Intelligent Interior Design in co-working environments can also help people who predominantly work by themselves feel more connected. Recent statistics reveal there are over 2 million freelancers in the UK with designers, developers and writers in high demand. Without a support network in place, these roles can lead to workers feeling isolated.
The ability to engage with other freelancers and start-up businesses can give a solitary worker someone to bounce ideas off, make friends with and even a partner to collaborate with on large, complex projects. To make this a reality, though, coworking layouts have to cater to different needs.
Sofas, lounge chairs and quirky accessories help produce a laid back atmosphere where workers can go to have informal chats and brainstorm ideas. On the other hand, a traditional office set up may be necessary to help freelancers host potential meetings.
Whether it’s purely for the need of some company or whether to find a suitable collaborator, co-working and co-living spaces help create a sense of community by bringing people closer together. The more time these individuals spend in each other’s company, the stronger their bond will grow.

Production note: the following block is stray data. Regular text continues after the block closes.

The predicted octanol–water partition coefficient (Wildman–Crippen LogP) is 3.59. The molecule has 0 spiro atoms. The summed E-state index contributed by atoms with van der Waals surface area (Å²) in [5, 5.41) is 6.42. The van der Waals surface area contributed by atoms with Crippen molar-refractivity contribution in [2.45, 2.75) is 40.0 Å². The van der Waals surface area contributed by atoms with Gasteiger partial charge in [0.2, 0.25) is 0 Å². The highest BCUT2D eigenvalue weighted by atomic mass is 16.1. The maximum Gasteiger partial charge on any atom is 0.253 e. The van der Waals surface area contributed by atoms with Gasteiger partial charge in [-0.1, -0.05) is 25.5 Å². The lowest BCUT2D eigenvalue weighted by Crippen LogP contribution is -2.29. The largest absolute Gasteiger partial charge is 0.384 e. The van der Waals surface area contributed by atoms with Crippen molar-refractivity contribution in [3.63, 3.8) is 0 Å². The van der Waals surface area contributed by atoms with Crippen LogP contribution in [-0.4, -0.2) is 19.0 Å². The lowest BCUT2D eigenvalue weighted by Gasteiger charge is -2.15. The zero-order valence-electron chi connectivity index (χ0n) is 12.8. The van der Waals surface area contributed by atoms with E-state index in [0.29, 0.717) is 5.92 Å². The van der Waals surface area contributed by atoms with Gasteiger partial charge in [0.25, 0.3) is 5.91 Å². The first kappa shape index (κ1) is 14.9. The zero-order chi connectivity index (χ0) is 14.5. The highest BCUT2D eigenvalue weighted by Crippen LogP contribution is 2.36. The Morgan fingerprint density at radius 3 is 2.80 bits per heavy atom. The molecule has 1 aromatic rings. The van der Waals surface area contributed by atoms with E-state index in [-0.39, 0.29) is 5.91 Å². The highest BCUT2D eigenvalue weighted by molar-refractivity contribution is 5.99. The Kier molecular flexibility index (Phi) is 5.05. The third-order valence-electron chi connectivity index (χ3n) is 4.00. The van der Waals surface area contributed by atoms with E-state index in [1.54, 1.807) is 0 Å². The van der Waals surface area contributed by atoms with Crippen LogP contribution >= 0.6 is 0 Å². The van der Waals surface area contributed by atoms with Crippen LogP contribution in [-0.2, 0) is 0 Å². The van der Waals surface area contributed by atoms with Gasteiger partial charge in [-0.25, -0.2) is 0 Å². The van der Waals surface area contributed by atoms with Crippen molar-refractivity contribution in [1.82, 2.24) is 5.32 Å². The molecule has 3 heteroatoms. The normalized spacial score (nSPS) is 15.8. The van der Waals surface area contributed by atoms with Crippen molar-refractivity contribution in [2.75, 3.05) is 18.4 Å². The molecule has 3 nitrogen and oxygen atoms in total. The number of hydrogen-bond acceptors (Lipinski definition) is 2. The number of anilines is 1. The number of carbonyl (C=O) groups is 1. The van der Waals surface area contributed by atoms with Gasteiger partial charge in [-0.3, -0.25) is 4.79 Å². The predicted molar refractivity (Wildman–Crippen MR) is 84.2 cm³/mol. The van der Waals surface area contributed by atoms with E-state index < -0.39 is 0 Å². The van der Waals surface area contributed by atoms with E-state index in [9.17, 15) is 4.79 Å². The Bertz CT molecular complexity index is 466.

A Wide Variety of Amenities
It can be difficult for people who are shy or simply unused to being around others to form a meaningful connection. After the initial meeting and conversation, it’s up to both parties to keep friendships going while looking for ways to expand the social circle. A wide variety of amenities in co-working and co-living spaces provide interesting and unique opportunities for residents and workers to create a strong community.
Co-living spaces have created a revolutionary way of living. BTR properties have gyms, games rooms, restaurants, cinemas and even rooftop terraces catering to the growing need for social stimulation.
As modern life has made it difficult for social interaction to be more accessible, a broad range of amenities within the building provides residents with different ways to bond. This means they can share common interests more easily and invite others to take part in group events such as exercise classes and dinner parties.